Ashville College

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Ashville College
Ashville College.svg
Green Lane

, ,

Coordinates53°58′26″N 1°33′08″W / 53.97386°N 1.55214°W / 53.97386; -1.55214Coordinates: 53°58′26″N 1°33′08″W / 53.97386°N 1.55214°W / 53.97386; -1.55214
TypePrivate day and boarding school
MottoEsse quam videri
("To be, rather than to seem")[1]
Religious affiliation(s)Methodist
Department for Education URN121758 Tables
ChairmanJ Search
HeadRhiannon Wilkinson
Age2 to 18
Former pupilsOld Ashvillians
Ashville College
Cricket pitches at Ashville College

Ashville College is a co-educational independent school for both day and boarding pupils aged 2–18 in Harrogate, North Yorkshire, England.

It was founded in 1877 as a boarding school for boys by the United Methodist Free Churches. It incorporated Elmfield College, Heworth, York and New College, Harrogate in the 1930s. The school maintains a Methodist ethos but is open to non-Methodists and to those of non-Christian religions. The college accepted girls in 1982 and is fully co-educational. It thrives as the oldest independent school in Harrogate and owns an estate of 60 acres (24 ha) on the south side of the spa town.


In 1875 the United Methodist Free Churches Assembly agreed to establish a college that promoted a sound and advanced education. A set of six committee members were appointed to search for suitable premises and thereafter became the founding fathers of the school: Alderman R. Ellis, Rev. E. Boaden, Rev. R. Chew, Rev. J. Garside, W. H. C. Hardy and Rev. K. Kirksop. Ald. Ellis found a small private school and estate called Ashville on the outskirts of Harrogate and purchased it for £5,800. Dr William Richardson was appointed as headmaster and the school opened on 17 July 1877 with 30 pupils and two masters, with school fees being £25 per annum.[2]

In 1889 the school underwent a period of expansion which began with the opening of the East Wing in order to house more boys. By 1902 the school site included a cricket pavilion, tennis courts and a gymnasium. The school's clock tower was built in 1911.

In World War I, 300 of the school's pupils were called up and 38 died in the conflict, including 8 who died in the Battle of the Somme. In 1921 a cenotaph was built, funded by the Old Boys' Association.

In the 1920s and 1930s the school underwent further expansion to include the Memorial Hall, Library, Music Rooms and an open-air swimming pool.

In 1929 Ashville purchased New College, Harrogate for £40,000 which included 27 acres (11 ha) of land. In 1932 the school merged with Elmfield College bringing its student population to 280 boys and making Ashville the largest private school in the north of England.

At the outbreak of World War II, Ashville was requisitioned to the Royal Air Force and the school was evacuated to The Hydro Hotel in Bowness-on-Windermere.[3] During the war 465 of the school's pupils volunteered for the forces, 59 were killed and 90 decorations were awarded to Old Ashvillians. The school did not return to its original site in Harrogate until 1946.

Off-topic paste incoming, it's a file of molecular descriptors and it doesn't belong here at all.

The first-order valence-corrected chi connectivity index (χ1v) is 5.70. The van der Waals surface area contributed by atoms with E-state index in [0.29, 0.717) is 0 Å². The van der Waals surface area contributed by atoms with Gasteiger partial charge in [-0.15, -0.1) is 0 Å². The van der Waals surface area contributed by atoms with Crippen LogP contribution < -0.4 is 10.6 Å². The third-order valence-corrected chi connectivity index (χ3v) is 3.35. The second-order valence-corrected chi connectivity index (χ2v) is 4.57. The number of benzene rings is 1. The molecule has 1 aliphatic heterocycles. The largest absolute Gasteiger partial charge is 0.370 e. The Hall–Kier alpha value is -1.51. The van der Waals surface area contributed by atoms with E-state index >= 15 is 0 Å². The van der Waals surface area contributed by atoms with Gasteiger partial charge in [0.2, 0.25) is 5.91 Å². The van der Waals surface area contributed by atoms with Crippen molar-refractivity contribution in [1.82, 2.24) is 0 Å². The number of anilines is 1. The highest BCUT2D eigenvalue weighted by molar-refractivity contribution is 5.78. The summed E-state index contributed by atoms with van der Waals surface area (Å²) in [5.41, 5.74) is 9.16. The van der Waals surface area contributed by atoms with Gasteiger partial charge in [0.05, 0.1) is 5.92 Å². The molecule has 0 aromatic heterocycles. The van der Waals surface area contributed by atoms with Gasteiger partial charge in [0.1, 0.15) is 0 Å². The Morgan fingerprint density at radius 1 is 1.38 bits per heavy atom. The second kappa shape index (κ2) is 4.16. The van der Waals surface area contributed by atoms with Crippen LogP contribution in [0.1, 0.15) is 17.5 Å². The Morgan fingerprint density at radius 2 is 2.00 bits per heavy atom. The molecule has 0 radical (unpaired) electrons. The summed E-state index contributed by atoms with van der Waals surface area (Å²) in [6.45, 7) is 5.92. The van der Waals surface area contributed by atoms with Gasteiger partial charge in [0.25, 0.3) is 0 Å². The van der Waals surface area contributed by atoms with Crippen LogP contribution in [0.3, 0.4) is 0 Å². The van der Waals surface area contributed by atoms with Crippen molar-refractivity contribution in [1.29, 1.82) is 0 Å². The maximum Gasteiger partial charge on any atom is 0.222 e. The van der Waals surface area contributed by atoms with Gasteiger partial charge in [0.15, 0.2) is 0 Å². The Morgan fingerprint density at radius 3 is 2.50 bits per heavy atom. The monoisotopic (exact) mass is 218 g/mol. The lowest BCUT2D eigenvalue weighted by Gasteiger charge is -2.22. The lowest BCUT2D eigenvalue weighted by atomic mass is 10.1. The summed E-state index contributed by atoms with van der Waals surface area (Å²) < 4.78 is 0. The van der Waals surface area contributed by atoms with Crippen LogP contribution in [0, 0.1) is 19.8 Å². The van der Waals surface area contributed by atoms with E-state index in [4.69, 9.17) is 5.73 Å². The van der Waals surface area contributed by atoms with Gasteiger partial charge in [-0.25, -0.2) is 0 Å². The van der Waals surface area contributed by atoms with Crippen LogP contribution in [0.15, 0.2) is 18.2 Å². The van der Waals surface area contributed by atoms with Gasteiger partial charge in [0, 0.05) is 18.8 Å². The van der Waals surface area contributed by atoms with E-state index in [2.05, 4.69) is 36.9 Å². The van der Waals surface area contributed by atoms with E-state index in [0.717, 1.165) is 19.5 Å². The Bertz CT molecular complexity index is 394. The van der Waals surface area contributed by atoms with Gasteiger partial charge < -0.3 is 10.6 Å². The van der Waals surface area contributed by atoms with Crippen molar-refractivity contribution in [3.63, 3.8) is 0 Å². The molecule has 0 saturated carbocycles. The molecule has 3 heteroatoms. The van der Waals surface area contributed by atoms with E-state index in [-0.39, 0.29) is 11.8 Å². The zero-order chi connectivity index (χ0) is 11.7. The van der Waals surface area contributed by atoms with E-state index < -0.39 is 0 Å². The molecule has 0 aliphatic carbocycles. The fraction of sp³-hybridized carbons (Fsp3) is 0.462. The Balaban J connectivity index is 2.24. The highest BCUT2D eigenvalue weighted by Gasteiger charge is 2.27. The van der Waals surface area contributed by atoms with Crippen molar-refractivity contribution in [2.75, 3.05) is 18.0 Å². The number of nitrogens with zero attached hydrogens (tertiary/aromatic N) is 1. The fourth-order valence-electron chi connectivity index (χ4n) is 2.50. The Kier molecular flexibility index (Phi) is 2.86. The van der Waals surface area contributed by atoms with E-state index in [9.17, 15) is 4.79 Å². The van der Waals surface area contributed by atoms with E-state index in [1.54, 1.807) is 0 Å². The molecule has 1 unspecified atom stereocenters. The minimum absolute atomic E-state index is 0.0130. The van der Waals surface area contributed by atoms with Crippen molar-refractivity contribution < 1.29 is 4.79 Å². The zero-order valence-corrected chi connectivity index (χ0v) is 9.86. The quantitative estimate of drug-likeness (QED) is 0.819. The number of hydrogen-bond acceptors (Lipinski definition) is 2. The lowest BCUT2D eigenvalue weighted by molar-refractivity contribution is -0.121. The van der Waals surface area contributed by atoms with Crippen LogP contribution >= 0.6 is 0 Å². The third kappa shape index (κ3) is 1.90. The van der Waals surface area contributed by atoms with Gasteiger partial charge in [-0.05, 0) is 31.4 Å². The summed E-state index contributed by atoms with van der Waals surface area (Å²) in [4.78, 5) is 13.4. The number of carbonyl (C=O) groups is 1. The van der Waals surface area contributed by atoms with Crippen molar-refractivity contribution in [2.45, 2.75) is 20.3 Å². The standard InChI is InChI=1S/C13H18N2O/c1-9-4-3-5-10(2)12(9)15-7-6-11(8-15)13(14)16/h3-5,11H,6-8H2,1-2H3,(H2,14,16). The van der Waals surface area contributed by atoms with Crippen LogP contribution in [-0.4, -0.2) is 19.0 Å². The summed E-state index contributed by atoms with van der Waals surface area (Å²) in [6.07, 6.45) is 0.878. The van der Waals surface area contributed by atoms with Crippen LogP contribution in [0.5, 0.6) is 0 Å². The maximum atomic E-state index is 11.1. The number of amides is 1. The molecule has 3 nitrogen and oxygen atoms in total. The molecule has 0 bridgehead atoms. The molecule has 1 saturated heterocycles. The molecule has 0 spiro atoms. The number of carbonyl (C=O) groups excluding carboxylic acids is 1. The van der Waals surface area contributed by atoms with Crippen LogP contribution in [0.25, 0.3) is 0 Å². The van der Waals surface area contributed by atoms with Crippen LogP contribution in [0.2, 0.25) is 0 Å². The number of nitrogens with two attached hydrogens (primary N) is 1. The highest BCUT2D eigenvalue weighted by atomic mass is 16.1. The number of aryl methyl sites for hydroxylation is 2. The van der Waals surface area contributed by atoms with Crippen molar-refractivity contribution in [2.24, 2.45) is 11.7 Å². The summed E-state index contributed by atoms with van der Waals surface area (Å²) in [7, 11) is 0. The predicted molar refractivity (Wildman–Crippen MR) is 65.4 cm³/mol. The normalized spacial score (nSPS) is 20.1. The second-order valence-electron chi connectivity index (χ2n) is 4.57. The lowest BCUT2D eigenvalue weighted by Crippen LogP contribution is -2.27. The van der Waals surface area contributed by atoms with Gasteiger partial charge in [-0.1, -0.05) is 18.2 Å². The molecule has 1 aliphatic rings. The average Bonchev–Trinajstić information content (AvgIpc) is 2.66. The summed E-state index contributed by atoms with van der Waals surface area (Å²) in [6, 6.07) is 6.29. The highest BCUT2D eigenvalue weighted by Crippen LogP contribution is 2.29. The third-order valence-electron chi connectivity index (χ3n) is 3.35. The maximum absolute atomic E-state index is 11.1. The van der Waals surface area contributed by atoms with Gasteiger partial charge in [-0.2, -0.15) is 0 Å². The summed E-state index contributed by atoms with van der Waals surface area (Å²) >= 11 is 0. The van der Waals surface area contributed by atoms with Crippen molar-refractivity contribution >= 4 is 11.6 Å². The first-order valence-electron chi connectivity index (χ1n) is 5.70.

In 1982 girls were admitted to the school for the first time, initially only as day pupils until 1989 when the girls' boarding house was opened.

In December 2018 Ashville College was accredited by the New England Association of Schools and Colleges (NEASC). Few schools in the United Kingdom hold this status.[4]


All pupils are part of a competitive house, which they remain in throughout their time at Ashville, these are:

  • Ellis (Green)
  • Riverdale (Red)
  • Duckworth (Yellow)
  • Windermere (Blue)


Ashville College offers boarding for pupils in Years 5 (aged 9) and above.[5] Pupils live in three boarding houses:

  • Briggs House (senior boys),
  • Mallinson House (senior boys)
  • Norfolk House (senior girls)

Boarding houses are managed by housemasters or housemistresses who are assisted by a team of residential tutors and matrons.[5]

Current head[edit]

Mrs Rhiannon Wilkinson, former Head of Harrogate Ladies College and Wycombe Abbey, took over from Elspeth Fisher as Head in September 2021. Elspeth Fisher had been the Deputy Headteacher (with specific responsibility for pastoral care) since September 2005. Mr Ian Kendrick held the specific responsibility for the academic side of the school at the time.


  • Dr William Richardson BA LLD (1877–1889)
  • Dr John Bowick BA LLD (1890–1905)
  • Rev. Alfred Soothill (1905–1926)
  • Joseph T. Lancaster MA MLitt (1927–1957)
  • G. Ronald Southam (1957–1977)
  • David Norfolk MA (Oxon) (1977–1987)
  • Michael Crosby (1987–2003)
  • Andrew Fleck (2003–2010)
  • Mark Lauder (2010–2017)
  • Richard Marshall (2017–2020, died 2020)
  • Elspeth Fisher (the 2020–2021 academic year only, owing to Richard Marshall's deteriorating health)
  • Rhiannon Wilkinson (2021–)

Notable Old Ashvillians[edit]


  1. ^ Pine, L G (1983). A Dictionary of mottoes. London: Routledge & K. Paul. p. 65. ISBN 0-7100-9339-X.
  2. ^ "History, heritage and values". Retrieved 19 March 2021.
  3. ^ "Former wartime pupils evacuated from a boarding school 75 years ago set to return to the Lakes". The Westmorland Gazette. Retrieved 22 April 2019.
  4. ^ "US International Studies".
  5. ^ a b "Boarding". Ashville Harrogate. Retrieved 18 March 2021.
  6. ^ "Oscar nomination for Leeds filmmaker". BBC News. 27 February 2016. Retrieved 23 April 2019.
  7. ^ Porter, Henry (22 October 2011). "STUDIES IN POWER; A FAIR COP?". The Independent. Retrieved 7 July 2021.
  8. ^ "Save Our Boozer". Retrieved 16 February 2011.
  9. ^ "UKPollingReport Election Guide » Redcar". Retrieved 9 November 2011.


  • Booth, William (1990) A History of Ashville and The Ashvillian Society. Harrogate: The Ashvillian Society, to mark their centenary (1890–1990).

External links[edit]